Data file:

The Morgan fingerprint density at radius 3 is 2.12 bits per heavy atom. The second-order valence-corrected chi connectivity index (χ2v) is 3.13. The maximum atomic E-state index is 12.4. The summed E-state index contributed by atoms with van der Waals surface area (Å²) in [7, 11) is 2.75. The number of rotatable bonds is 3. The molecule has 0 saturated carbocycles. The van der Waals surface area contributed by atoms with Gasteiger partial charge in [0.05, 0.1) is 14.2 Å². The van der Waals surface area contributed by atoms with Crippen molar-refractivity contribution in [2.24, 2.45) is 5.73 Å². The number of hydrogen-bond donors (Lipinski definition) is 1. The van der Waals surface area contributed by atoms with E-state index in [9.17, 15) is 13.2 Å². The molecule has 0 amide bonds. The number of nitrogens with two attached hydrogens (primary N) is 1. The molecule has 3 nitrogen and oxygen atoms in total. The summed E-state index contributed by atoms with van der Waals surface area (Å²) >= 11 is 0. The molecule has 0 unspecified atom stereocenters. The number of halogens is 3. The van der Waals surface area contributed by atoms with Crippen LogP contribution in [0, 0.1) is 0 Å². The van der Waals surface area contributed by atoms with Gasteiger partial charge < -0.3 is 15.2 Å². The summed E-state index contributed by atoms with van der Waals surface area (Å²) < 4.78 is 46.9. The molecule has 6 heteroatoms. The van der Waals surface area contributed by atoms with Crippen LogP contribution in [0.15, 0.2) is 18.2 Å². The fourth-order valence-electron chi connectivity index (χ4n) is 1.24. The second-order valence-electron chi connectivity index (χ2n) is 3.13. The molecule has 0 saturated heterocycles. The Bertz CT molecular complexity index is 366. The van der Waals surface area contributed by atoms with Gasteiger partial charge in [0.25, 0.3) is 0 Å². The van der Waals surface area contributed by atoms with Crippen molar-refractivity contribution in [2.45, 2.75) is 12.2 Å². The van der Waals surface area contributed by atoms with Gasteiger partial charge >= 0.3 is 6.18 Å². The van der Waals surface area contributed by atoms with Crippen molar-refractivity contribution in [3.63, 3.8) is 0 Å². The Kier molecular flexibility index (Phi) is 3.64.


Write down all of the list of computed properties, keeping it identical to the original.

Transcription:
The Morgan fingerprint density at radius 3 is 2.12 bits per heavy atom. The second-order valence-corrected chi connectivity index (χ2v) is 3.13. The maximum atomic E-state index is 12.4. The summed E-state index contributed by atoms with van der Waals surface area (Å²) in [7, 11) is 2.75. The number of rotatable bonds is 3. The molecule has 0 saturated carbocycles. The van der Waals surface area contributed by atoms with Gasteiger partial charge in [0.05, 0.1) is 14.2 Å². The van der Waals surface area contributed by atoms with Crippen molar-refractivity contribution in [2.24, 2.45) is 5.73 Å². The number of hydrogen-bond donors (Lipinski definition) is 1. The van der Waals surface area contributed by atoms with E-state index in [9.17, 15) is 13.2 Å². The molecule has 0 amide bonds. The number of nitrogens with two attached hydrogens (primary N) is 1. The molecule has 3 nitrogen and oxygen atoms in total. The summed E-state index contributed by atoms with van der Waals surface area (Å²) >= 11 is 0. The molecule has 0 unspecified atom stereocenters. The number of halogens is 3. The van der Waals surface area contributed by atoms with Crippen LogP contribution in [0, 0.1) is 0 Å². The van der Waals surface area contributed by atoms with Gasteiger partial charge < -0.3 is 15.2 Å². The summed E-state index contributed by atoms with van der Waals surface area (Å²) < 4.78 is 46.9. The molecule has 6 heteroatoms. The van der Waals surface area contributed by atoms with Crippen LogP contribution in [0.15, 0.2) is 18.2 Å². The fourth-order valence-electron chi connectivity index (χ4n) is 1.24. The second-order valence-electron chi connectivity index (χ2n) is 3.13. The molecule has 0 saturated heterocycles. The Bertz CT molecular complexity index is 366. The van der Waals surface area contributed by atoms with Gasteiger partial charge in [0.25, 0.3) is 0 Å². The van der Waals surface area contributed by atoms with Crippen molar-refractivity contribution in [2.45, 2.75) is 12.2 Å². The van der Waals surface area contributed by atoms with Gasteiger partial charge >= 0.3 is 6.18 Å². The van der Waals surface area contributed by atoms with Crippen molar-refractivity contribution in [3.63, 3.8) is 0 Å². The Kier molecular flexibility index (Phi) is 3.64.